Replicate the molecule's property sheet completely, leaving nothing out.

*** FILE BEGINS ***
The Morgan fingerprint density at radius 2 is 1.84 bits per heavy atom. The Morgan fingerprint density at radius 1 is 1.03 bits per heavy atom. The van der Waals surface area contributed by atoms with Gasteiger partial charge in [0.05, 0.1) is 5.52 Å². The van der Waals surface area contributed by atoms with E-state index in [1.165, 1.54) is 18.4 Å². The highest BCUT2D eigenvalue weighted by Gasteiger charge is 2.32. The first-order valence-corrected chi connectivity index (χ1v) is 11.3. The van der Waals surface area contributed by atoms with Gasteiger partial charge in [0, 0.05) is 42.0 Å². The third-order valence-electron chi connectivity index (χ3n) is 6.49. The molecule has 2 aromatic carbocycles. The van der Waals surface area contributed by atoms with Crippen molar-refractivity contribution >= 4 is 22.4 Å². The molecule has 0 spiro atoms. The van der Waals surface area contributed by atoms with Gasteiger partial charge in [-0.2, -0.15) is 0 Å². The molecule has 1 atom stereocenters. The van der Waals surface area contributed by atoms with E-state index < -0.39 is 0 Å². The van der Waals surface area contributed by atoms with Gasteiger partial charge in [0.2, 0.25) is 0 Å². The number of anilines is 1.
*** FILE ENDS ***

The Morgan fingerprint density at radius 2 is 1.84 bits per heavy atom. The Morgan fingerprint density at radius 1 is 1.03 bits per heavy atom. The van der Waals surface area contributed by atoms with Gasteiger partial charge in [0.05, 0.1) is 5.52 Å². The van der Waals surface area contributed by atoms with E-state index in [1.165, 1.54) is 18.4 Å². The highest BCUT2D eigenvalue weighted by Gasteiger charge is 2.32. The first-order valence-corrected chi connectivity index (χ1v) is 11.3. The van der Waals surface area contributed by atoms with Gasteiger partial charge in [0, 0.05) is 42.0 Å². The third-order valence-electron chi connectivity index (χ3n) is 6.49. The molecule has 2 aromatic carbocycles. The van der Waals surface area contributed by atoms with Crippen molar-refractivity contribution >= 4 is 22.4 Å². The molecule has 0 spiro atoms. The van der Waals surface area contributed by atoms with Gasteiger partial charge in [-0.2, -0.15) is 0 Å². The molecule has 1 atom stereocenters. The van der Waals surface area contributed by atoms with E-state index < -0.39 is 0 Å². The van der Waals surface area contributed by atoms with Gasteiger partial charge in [0.2, 0.25) is 0 Å². The number of anilines is 1.